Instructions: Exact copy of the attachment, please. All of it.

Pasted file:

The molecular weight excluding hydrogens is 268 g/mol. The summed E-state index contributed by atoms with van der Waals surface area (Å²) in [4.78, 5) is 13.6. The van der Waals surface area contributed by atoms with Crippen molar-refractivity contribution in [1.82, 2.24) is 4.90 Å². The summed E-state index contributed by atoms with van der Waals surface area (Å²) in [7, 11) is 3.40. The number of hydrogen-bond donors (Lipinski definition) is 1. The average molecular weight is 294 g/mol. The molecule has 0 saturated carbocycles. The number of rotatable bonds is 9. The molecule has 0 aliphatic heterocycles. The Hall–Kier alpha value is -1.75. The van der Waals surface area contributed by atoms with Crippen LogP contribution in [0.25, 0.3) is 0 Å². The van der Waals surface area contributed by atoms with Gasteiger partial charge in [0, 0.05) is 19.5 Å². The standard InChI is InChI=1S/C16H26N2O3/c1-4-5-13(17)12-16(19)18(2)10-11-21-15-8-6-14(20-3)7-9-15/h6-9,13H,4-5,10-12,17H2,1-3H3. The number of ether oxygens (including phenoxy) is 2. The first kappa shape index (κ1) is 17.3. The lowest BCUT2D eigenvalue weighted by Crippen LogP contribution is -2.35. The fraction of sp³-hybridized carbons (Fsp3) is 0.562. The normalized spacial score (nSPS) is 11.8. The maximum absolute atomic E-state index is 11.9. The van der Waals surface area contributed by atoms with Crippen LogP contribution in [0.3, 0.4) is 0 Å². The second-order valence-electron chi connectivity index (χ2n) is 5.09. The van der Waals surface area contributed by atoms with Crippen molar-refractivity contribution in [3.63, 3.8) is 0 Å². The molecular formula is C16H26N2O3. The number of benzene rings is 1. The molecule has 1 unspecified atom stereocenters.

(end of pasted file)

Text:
The molecular weight excluding hydrogens is 268 g/mol. The summed E-state index contributed by atoms with van der Waals surface area (Å²) in [4.78, 5) is 13.6. The van der Waals surface area contributed by atoms with Crippen molar-refractivity contribution in [1.82, 2.24) is 4.90 Å². The summed E-state index contributed by atoms with van der Waals surface area (Å²) in [7, 11) is 3.40. The number of hydrogen-bond donors (Lipinski definition) is 1. The average molecular weight is 294 g/mol. The molecule has 0 saturated carbocycles. The number of rotatable bonds is 9. The molecule has 0 aliphatic heterocycles. The Hall–Kier alpha value is -1.75. The van der Waals surface area contributed by atoms with Crippen LogP contribution in [0.25, 0.3) is 0 Å². The van der Waals surface area contributed by atoms with Gasteiger partial charge in [0, 0.05) is 19.5 Å². The standard InChI is InChI=1S/C16H26N2O3/c1-4-5-13(17)12-16(19)18(2)10-11-21-15-8-6-14(20-3)7-9-15/h6-9,13H,4-5,10-12,17H2,1-3H3. The number of ether oxygens (including phenoxy) is 2. The first kappa shape index (κ1) is 17.3. The lowest BCUT2D eigenvalue weighted by Crippen LogP contribution is -2.35. The fraction of sp³-hybridized carbons (Fsp3) is 0.562. The normalized spacial score (nSPS) is 11.8. The maximum absolute atomic E-state index is 11.9. The van der Waals surface area contributed by atoms with Crippen LogP contribution in [0.3, 0.4) is 0 Å². The second-order valence-electron chi connectivity index (χ2n) is 5.09. The van der Waals surface area contributed by atoms with Crippen molar-refractivity contribution in [3.63, 3.8) is 0 Å². The molecular formula is C16H26N2O3. The number of benzene rings is 1. The molecule has 1 unspecified atom stereocenters.